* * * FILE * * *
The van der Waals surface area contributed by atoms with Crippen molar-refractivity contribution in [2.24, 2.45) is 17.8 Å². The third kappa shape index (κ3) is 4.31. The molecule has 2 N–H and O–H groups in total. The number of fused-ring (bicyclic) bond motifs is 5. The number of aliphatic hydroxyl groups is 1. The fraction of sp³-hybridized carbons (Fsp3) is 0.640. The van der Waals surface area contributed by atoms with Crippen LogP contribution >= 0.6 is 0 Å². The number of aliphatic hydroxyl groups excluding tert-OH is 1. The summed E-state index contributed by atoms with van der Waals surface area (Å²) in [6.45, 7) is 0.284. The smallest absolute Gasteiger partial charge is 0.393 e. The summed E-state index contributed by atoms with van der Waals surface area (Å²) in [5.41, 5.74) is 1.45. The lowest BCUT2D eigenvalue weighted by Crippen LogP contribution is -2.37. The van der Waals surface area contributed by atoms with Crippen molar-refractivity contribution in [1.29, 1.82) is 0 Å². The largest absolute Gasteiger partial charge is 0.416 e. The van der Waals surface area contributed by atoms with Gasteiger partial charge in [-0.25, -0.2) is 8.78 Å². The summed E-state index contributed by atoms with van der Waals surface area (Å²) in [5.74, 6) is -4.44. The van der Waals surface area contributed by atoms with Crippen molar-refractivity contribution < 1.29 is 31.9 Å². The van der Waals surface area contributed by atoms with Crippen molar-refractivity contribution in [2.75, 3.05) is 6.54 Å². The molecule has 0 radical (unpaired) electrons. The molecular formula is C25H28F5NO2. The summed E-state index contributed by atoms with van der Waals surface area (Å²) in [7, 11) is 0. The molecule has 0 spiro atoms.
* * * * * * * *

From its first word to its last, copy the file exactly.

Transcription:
The van der Waals surface area contributed by atoms with Crippen molar-refractivity contribution in [2.24, 2.45) is 17.8 Å². The third kappa shape index (κ3) is 4.31. The molecule has 2 N–H and O–H groups in total. The number of fused-ring (bicyclic) bond motifs is 5. The number of aliphatic hydroxyl groups is 1. The fraction of sp³-hybridized carbons (Fsp3) is 0.640. The van der Waals surface area contributed by atoms with Crippen LogP contribution >= 0.6 is 0 Å². The number of aliphatic hydroxyl groups excluding tert-OH is 1. The summed E-state index contributed by atoms with van der Waals surface area (Å²) in [6.45, 7) is 0.284. The smallest absolute Gasteiger partial charge is 0.393 e. The summed E-state index contributed by atoms with van der Waals surface area (Å²) in [5.41, 5.74) is 1.45. The lowest BCUT2D eigenvalue weighted by Crippen LogP contribution is -2.37. The van der Waals surface area contributed by atoms with Crippen molar-refractivity contribution in [1.29, 1.82) is 0 Å². The largest absolute Gasteiger partial charge is 0.416 e. The van der Waals surface area contributed by atoms with Gasteiger partial charge in [-0.25, -0.2) is 8.78 Å². The summed E-state index contributed by atoms with van der Waals surface area (Å²) in [5.74, 6) is -4.44. The van der Waals surface area contributed by atoms with Crippen molar-refractivity contribution < 1.29 is 31.9 Å². The van der Waals surface area contributed by atoms with Crippen molar-refractivity contribution in [2.75, 3.05) is 6.54 Å². The molecule has 0 radical (unpaired) electrons. The molecular formula is C25H28F5NO2. The summed E-state index contributed by atoms with van der Waals surface area (Å²) in [7, 11) is 0. The molecule has 0 spiro atoms.